That's a good question. I'm not sure what is the right answer to your question. I'll do some poking around and get back to you if I bump into an answer. You should email the people at iPage as they probably could help you..
The Internet will always be the same!.
DNS is the very core, basic part of the Internet that remains, quite frankly, untouchable! So don't worry about your HostGator investments. They'll be safe...
I agree, interesting thought question. Heres my quick view on this. What creates a society and everything in it, is a communication system. Domains have a key role is the most powerful communcations system, which is a network of networks. No matter what medium, be it TV, Radio, Internet, etc, that basic fact is we need categories and a labeling method. We can access these labels in any way we want but we need that labels to categorize things.
If we search the net with our TV, Cell Phone, we will need domains. We can always convert to the numerical identification to locate things on the Internet but domains label it into words. Why would we ever convert back to numbers, therefore domains are here to stay. That is of course if you can transfer info telekinetically or through osmosis...
For as long as us humans continue to call each other by our first and last names...
Would guess about 20 years, eventually something better will come out to replace domains. This is a much faster moving area than traditional addressing systems...
The status quo, HostGator names, WILL fade. When? Who knows. Maybe when the rapture comes...some guy will set up.
Seriously...its like rotary/touch tone dialing. The concept will stay the same, the implementation will differ.
By the way...I don't want that domain. Take it..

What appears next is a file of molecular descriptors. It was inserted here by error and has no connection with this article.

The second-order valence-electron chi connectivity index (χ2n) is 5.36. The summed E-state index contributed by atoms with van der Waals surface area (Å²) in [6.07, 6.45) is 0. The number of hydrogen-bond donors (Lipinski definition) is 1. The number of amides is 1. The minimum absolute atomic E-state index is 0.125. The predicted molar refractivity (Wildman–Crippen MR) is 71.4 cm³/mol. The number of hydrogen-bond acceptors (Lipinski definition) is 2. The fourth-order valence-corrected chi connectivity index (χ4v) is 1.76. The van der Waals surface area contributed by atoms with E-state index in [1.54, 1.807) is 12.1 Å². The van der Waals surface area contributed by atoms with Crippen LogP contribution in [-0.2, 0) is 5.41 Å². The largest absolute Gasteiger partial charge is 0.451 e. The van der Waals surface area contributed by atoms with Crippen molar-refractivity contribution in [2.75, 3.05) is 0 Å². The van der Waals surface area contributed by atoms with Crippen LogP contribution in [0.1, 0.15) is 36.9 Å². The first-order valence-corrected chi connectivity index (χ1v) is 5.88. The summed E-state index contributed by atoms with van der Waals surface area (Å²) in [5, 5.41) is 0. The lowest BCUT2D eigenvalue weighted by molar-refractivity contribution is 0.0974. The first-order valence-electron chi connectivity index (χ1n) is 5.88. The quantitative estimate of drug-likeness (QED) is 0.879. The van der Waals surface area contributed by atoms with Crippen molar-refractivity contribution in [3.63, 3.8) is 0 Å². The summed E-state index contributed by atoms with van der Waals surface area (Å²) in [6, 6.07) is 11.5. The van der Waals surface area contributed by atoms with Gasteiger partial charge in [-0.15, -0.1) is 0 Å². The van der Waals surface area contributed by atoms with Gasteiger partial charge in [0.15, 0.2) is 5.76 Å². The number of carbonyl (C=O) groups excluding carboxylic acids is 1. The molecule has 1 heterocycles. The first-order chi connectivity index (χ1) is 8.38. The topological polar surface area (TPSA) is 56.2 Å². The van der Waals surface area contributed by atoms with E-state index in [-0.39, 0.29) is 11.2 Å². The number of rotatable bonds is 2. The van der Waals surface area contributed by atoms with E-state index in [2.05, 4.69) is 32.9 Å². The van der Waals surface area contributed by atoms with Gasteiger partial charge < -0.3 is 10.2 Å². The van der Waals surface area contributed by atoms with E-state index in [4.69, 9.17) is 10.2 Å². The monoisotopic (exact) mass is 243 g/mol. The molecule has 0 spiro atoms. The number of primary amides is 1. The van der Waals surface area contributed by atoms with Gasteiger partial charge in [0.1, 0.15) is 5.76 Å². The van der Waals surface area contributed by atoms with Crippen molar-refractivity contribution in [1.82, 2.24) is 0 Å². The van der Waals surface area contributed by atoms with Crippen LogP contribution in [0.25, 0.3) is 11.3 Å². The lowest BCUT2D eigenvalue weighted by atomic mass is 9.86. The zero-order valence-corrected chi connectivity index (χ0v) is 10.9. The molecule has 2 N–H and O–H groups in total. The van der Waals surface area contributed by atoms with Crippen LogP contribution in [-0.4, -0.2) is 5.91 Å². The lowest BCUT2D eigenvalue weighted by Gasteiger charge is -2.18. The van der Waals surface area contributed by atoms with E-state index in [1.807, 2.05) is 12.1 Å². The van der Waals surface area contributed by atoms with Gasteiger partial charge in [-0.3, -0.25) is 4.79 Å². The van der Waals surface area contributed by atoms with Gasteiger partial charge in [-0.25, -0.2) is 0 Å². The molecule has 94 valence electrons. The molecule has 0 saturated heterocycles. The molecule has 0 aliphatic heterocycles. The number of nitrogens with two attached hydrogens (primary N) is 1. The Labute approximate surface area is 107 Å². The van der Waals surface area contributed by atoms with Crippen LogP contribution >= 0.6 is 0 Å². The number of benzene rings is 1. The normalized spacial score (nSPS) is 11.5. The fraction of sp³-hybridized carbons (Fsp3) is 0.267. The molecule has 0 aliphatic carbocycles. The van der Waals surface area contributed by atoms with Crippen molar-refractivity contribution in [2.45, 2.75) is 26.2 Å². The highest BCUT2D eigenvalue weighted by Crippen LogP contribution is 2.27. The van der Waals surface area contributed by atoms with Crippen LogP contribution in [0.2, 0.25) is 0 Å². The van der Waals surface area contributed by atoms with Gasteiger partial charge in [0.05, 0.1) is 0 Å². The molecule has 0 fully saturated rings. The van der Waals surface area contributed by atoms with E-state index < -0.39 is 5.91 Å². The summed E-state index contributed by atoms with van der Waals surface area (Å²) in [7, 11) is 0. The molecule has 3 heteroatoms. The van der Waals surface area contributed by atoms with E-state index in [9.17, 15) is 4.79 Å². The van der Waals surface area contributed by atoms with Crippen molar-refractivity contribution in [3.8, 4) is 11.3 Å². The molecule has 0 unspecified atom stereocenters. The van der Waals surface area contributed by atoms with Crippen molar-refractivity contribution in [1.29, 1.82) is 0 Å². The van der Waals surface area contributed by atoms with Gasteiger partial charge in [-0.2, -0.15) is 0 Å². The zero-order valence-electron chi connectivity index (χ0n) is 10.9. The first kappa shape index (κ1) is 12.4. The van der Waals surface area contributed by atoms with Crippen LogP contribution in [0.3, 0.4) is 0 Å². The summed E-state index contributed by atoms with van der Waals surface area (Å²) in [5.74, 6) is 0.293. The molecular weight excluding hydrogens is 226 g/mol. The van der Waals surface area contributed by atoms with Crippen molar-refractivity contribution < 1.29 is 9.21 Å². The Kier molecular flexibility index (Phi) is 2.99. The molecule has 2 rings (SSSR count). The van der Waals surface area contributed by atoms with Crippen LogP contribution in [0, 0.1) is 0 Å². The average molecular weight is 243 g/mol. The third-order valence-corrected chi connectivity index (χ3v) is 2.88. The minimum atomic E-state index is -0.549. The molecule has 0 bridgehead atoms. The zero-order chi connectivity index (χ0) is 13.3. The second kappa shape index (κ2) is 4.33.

Secondary: The use of the rapture was a joke...no religious connections...
Intriguing question... I agree with Mirrorcube for the most part, as long as we need to categorize things and give them labels the concept of a "domain" will be around in some form or another..
Extension-wise we might see some flexibility, kinda of like a first and last name. Domains might utilize a primary and secondary ID, so you could pick anything before the "dot" and anything after, as long as it was unique. (e.g. sams.house).
Domains would still translate to a numerical address system (most likely IPv6 for some time to come) This would allow for every device you use (even trivial ones) to be assigned a unique IP..
There will always be a need for.
In the future I believe we will have a mass convergence of media, enabling technology to be truly seamless and integrated into our daily lives, for example a ring on our finger will be our pc/tv/communication device, with a choice of holographic/projection and voice activated control. Or just something as simple as a piece of paper we unfold and draw all our information into, then fold back up and put in our pocket..
Internet connectivity will be worldwide - complete wireless coverage, every household device bought will be internet-enabled and you will set a type of ownership on this device adding it to your personal "domain" and linking it with all the other devices you own in your personal network..
Networks might even evolve in such a way as to carry out real-time searching for your query through personal agents, so instead of searching a central database, the network IS the database (think your own personal Google providing up-to-the-second information)..